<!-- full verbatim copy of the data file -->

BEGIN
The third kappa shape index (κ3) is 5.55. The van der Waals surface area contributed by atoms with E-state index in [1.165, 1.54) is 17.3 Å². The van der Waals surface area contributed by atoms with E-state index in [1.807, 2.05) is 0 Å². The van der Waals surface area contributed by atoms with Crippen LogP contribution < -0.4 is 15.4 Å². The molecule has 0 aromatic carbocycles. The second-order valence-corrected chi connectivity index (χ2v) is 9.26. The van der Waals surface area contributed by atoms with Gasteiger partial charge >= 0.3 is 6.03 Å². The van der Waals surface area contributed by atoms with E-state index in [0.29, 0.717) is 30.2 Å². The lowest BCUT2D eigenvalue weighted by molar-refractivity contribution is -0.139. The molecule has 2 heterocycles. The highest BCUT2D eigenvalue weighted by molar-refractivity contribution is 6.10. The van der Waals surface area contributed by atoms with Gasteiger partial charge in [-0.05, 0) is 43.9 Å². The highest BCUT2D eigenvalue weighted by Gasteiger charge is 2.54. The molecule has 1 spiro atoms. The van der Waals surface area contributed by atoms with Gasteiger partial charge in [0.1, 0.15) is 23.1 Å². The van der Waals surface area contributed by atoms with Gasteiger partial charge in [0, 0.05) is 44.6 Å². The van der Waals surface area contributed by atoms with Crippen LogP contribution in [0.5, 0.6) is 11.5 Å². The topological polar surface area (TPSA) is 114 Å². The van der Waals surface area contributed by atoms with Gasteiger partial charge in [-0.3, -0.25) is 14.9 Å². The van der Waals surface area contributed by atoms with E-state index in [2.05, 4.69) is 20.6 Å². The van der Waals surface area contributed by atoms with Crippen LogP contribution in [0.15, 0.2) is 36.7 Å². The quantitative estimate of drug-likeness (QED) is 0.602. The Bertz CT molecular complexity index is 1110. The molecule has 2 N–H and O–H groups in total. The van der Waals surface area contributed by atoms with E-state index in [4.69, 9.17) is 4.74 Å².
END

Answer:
The third kappa shape index (κ3) is 5.55. The van der Waals surface area contributed by atoms with E-state index in [1.165, 1.54) is 17.3 Å². The van der Waals surface area contributed by atoms with E-state index in [1.807, 2.05) is 0 Å². The van der Waals surface area contributed by atoms with Crippen LogP contribution < -0.4 is 15.4 Å². The molecule has 0 aromatic carbocycles. The second-order valence-corrected chi connectivity index (χ2v) is 9.26. The van der Waals surface area contributed by atoms with Gasteiger partial charge >= 0.3 is 6.03 Å². The van der Waals surface area contributed by atoms with E-state index in [0.29, 0.717) is 30.2 Å². The lowest BCUT2D eigenvalue weighted by molar-refractivity contribution is -0.139. The molecule has 2 heterocycles. The highest BCUT2D eigenvalue weighted by molar-refractivity contribution is 6.10. The van der Waals surface area contributed by atoms with Gasteiger partial charge in [-0.05, 0) is 43.9 Å². The highest BCUT2D eigenvalue weighted by Gasteiger charge is 2.54. The molecule has 1 spiro atoms. The van der Waals surface area contributed by atoms with Gasteiger partial charge in [0.1, 0.15) is 23.1 Å². The van der Waals surface area contributed by atoms with Gasteiger partial charge in [0, 0.05) is 44.6 Å². The van der Waals surface area contributed by atoms with Crippen LogP contribution in [0.5, 0.6) is 11.5 Å². The topological polar surface area (TPSA) is 114 Å². The van der Waals surface area contributed by atoms with Gasteiger partial charge in [-0.3, -0.25) is 14.9 Å². The van der Waals surface area contributed by atoms with E-state index in [2.05, 4.69) is 20.6 Å². The van der Waals surface area contributed by atoms with Crippen LogP contribution in [0.15, 0.2) is 36.7 Å². The quantitative estimate of drug-likeness (QED) is 0.602. The Bertz CT molecular complexity index is 1110. The molecule has 2 N–H and O–H groups in total. The van der Waals surface area contributed by atoms with E-state index in [4.69, 9.17) is 4.74 Å².